BUSAN, South Korea — Hanjin Shipping’s Busan container terminal and the turnaround times it affords are enough to make eyes water. Twelve ship-to-shore cranes covering 10 lanes offer up to 40 moves and hour each and are supported by 42 fully automated rail-mounted gantry cranes. The facility, which opened in 2009 and handled 2.5 million 20-foot-equivalent units in 2012, enables truck turnaround, including drop-off and pickup, in just 13 minutes.
And all of this at a terminal manned by just 20 people at the world’s fifth-largest container port.
Hanjin New Port also serves as a strong example of the extent to which U.S. container terminal operators are falling behind terminals in Asia on performance and productivity, according to John Vickerman, president of maritime and port consultant Vickerman & Associates.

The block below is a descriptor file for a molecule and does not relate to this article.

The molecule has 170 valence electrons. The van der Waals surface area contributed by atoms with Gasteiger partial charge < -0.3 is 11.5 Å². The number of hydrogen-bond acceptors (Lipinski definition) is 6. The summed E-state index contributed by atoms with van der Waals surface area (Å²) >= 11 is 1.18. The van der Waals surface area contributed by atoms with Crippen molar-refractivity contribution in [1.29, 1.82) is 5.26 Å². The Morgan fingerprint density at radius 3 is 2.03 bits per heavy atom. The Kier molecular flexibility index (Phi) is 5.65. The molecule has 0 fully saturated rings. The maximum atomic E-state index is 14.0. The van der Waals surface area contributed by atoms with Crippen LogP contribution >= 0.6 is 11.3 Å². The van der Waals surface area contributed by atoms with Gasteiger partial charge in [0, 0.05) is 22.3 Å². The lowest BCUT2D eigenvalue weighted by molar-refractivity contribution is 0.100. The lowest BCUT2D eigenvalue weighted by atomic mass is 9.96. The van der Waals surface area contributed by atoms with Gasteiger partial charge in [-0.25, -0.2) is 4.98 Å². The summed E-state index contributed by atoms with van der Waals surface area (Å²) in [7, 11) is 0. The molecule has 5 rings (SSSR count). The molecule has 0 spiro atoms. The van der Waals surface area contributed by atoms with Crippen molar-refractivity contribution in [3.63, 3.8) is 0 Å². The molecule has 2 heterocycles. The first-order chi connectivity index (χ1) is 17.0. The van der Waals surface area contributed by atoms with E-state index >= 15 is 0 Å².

“Today the average U.S. container port throughput performance fails by a factor of more than 4-to-1 compared to the best international performance levels,” he told The Journal of Commerce. “Even adjusting for transshipment volumes, the U.S. container port industry still lags the global container terminal performance leaders by more than 2-to-1 and yet both systems have access to the same technology platforms, although the labor management regimes are, admittedly, quite different.”
Vickerman said the U.S. container port system must get to the point where port investments in new terminal infrastructure and technology start to approach world class best practice levels.
“In my opinion, U.S. ports, both labor and management, must engage and embrace full terminal robust automation,” he said. “Europe is in its fifth generation of automatic guided vehicles and the U.S. hasn’t fully engaged in its first generation.”
Labor and management could benefit from the predicted rising tide of future North American cargo flows if they moved toward integrated automated systems, Vickerman said. “The Port of Virginia’s APMT Terminal in Portsmouth is a positive case in point and provides a precursor for future improved terminal throughput opportunities,” he said. “Overall we need to strive to achieve ‘over the work shift’ sustained gantry crane productivity levels in the 40- to 45-moves-per-hour range.”
Contact Mike King at firstname.lastname@example.org.